In my DOS prompt on my laptop, I FTP'ed into the ACME 3820 box.
Connected to
220 ACMESYSTEM FTP server (VxWorks 6.4) ready.
User ( user
331 Password required for user.
Password: acme
230 User user logged in.
ftp> cd code
250 CWD command successful.
ftp> cd images
250 CWD command successful.
ftp> ls
200 PORT command successful.
150 Opening ASCII mode data connection for 'file list'.
226 Transfer complete.
ftp: 33 bytes received in 0.00Seconds 16.50Kbytes/sec.
ftp> bi
200 Type set to I.
ftp> put nnECX640m2.tar
200 PORT command successful.
150 Opening BINARY mode data connection for '/code/images/nnECX640m2.tar'.
226 Transfer complete.
ftp: 31150080 bytes sent in 7.79Seconds 4001.29Kbytes/sec.
ftp> ls
200 PORT command successful.
150 Opening ASCII mode data connection for 'file list'.
226 Transfer complete.
ftp: 49 bytes received in 0.00Seconds 49.00Kbytes/sec.

Back to my console access, I first verified the version of code with the "show version" command.  I then changed the boot image the ACME 3820 will boot to.
ACMESYSTEM# show version
ACME Net-Net 3820 Firmware ECX6.4.0 GA (Build 224)
Build Date=04/24/13
ACMESYSTEM# config t
ACMESYSTEM(configure)# bootparam

'.' = clear field;  '-' = go to previous field;  q = quit

boot device             : eth0
processor number        : 0
host name               : host
file name               : /code/images/nnECX640.tar /code/images/nnECX640m2.tar
inet on ethernet (e)    :
inet on backplane (b)   :
host inet (h)           :
gateway inet (g)        :
user (u)                : vxftp
ftp password (pw) (blank = use rsh)     : vxftp
flags (f)               :
target name (tn)        : ACMESYSTEM
startup script (s)      :
other (o)               :

NOTE: These changed parameters will not go into effect until reboot.  Also, be aware that some boot parameters may also be changed through PHY and Network Interface Configurations.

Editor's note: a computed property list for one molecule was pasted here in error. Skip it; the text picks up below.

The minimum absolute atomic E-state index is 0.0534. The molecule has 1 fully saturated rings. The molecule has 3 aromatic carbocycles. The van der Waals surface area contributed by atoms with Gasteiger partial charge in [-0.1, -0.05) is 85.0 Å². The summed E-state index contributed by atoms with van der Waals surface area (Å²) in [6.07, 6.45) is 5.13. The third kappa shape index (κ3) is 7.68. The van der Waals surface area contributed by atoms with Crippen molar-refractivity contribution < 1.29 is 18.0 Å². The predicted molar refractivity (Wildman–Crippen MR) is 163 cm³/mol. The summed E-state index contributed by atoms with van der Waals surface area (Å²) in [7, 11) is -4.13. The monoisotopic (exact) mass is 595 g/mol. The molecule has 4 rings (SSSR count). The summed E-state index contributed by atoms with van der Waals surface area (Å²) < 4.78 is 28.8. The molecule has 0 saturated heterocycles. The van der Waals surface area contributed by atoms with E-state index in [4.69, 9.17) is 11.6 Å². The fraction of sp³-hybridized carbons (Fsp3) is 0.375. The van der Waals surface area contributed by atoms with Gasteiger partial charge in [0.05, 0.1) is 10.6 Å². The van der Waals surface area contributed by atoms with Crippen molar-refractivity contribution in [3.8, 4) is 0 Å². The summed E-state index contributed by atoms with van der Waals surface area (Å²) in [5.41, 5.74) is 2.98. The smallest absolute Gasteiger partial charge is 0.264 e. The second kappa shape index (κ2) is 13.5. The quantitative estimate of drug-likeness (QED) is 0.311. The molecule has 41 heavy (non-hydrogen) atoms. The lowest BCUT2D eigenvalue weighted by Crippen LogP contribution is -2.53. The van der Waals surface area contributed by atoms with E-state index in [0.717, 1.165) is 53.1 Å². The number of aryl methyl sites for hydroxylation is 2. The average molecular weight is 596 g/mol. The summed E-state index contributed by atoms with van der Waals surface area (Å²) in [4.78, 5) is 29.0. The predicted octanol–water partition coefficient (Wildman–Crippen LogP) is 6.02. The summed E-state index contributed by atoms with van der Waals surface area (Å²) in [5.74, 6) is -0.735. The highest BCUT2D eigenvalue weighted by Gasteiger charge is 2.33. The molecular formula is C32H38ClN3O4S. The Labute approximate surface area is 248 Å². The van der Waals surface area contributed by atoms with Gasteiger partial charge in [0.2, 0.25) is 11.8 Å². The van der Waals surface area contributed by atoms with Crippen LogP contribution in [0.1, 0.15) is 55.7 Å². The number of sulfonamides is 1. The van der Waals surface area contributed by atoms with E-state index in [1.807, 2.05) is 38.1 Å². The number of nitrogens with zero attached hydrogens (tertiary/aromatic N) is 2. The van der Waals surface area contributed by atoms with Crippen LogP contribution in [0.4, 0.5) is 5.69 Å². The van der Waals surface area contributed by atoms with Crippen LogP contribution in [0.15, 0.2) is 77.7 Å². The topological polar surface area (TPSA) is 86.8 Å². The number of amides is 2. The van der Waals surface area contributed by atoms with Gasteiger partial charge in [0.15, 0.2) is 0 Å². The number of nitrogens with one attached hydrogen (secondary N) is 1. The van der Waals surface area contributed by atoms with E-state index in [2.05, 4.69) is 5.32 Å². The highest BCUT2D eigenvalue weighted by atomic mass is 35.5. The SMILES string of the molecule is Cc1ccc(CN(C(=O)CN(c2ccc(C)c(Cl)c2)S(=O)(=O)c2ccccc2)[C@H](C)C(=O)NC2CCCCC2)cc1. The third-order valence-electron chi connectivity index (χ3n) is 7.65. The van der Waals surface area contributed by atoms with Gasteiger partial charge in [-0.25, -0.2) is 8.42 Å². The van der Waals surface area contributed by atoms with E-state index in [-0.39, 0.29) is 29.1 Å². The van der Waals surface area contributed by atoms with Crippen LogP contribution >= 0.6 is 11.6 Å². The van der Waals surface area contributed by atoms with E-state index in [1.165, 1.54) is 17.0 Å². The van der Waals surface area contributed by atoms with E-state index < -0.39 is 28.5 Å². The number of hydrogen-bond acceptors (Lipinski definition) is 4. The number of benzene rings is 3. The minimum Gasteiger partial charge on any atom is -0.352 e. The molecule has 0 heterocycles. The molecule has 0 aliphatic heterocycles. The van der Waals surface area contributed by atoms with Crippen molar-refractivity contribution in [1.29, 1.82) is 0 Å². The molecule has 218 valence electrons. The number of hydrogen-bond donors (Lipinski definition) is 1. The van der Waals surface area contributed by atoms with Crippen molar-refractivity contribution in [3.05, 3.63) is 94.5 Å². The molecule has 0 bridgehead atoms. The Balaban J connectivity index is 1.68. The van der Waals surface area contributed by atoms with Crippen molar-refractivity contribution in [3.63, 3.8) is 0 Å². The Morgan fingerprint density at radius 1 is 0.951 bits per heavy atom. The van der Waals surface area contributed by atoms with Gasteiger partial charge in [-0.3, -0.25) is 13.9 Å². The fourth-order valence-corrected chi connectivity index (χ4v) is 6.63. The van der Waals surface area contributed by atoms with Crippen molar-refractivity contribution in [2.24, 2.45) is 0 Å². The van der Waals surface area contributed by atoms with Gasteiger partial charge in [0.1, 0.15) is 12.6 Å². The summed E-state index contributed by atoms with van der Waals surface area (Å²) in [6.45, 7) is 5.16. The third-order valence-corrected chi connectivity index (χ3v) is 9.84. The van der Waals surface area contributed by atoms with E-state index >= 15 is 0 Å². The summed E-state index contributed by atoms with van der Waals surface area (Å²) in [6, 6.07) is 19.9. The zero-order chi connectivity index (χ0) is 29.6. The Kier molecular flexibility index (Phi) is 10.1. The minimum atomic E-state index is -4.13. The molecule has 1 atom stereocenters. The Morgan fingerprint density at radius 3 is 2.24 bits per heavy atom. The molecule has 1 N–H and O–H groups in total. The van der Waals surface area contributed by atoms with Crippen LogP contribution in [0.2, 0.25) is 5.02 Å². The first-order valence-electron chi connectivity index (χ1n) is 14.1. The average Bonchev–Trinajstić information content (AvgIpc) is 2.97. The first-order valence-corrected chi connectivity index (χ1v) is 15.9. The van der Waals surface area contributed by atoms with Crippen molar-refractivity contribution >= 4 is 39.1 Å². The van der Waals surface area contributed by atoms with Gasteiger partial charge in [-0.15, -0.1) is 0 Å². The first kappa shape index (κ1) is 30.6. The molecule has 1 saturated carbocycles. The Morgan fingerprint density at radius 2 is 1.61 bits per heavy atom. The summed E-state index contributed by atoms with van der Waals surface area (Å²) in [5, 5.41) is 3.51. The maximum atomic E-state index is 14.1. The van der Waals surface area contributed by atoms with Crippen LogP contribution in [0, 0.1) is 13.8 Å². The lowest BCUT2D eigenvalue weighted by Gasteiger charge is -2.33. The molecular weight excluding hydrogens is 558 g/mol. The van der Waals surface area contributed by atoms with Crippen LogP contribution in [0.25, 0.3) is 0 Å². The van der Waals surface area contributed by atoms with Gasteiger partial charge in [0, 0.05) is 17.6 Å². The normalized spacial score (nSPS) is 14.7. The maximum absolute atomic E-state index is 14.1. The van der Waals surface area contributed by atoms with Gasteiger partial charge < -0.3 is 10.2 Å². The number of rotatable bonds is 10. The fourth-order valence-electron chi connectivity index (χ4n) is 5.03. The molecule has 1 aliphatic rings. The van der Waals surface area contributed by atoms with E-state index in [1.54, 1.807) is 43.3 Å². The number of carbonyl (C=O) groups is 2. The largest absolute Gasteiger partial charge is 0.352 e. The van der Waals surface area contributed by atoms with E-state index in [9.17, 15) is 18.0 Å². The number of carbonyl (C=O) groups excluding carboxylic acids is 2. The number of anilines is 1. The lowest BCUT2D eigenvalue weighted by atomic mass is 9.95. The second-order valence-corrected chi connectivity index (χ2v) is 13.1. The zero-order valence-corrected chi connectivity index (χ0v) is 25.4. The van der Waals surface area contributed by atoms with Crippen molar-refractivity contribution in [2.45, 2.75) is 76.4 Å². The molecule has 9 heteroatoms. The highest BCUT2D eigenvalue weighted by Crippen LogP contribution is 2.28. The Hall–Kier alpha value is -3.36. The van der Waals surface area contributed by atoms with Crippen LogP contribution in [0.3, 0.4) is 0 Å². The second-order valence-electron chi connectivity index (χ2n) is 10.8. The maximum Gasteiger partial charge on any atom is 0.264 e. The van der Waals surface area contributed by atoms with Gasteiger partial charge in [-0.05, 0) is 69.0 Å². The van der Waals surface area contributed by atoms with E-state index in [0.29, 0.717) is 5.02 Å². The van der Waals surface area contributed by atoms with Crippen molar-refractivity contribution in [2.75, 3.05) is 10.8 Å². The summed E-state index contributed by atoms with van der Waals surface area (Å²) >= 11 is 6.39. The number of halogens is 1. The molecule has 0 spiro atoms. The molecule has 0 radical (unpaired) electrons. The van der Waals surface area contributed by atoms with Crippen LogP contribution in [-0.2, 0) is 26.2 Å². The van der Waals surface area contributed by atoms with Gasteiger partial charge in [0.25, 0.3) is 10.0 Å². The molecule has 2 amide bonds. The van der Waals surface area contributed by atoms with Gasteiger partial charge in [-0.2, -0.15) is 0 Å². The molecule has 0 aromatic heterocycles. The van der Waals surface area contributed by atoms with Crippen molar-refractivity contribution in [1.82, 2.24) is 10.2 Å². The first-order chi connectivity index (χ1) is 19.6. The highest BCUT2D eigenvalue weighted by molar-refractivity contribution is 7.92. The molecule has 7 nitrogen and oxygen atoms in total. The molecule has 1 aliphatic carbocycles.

ACMESYSTEM(configure)# exit

WARNING: you are about to reboot this SD!

Reboot this SD [y/n]?: y

I rebooted the ACME and verified the new image is being used.
ACMESYSTEM# show version
ACME Net-Net 3820 Firmware ECX6.4.0 MR-2 GA (Build 322)
Build Date=10/24/13

**Added 12/13/2013
Additional note.  Make sure you plug your network cable in port "Mgmt 0" for network connectivity when doing this.  That is where the IP address is at this point.

Tuesday, November 19, 2013

SIP: What A Fax Packet Looks Like In Wireshark

I wanted to spell out a whole description of this packet, just to explain what all is going on in this packet.   But, I only did a few of the main things of interest because of time.  If you have any questions in particular that are not addressed in the below capture, certainly ask and Ill see if I can get you the answer.

Sunday, November 17, 2013

Cisco Emergency Responder Upgrade: From 8.6 To 9.0

During this CER install Im working on, I have found that I have to upgrade to 9.X.  The reason is because our CUCM is version 9.X.  I first tried to do the 8.6 to 9.0 upgrade without installing the COP file first that Cisco recommends.  At the time, I didnt know about that COP file and its purpose.  To my disappointment, the upgrade failed.  But, I did have success after some research.  Here is the process you have to go through to do the upgrade:
1. First, if you are going from 8.X or lower TO 9.X, you need to install the following file from Cisco: 'ciscocm.cer_refresh_upgrade_v1.1.cop.sgn'.  Do the install from the CER OS Administration page.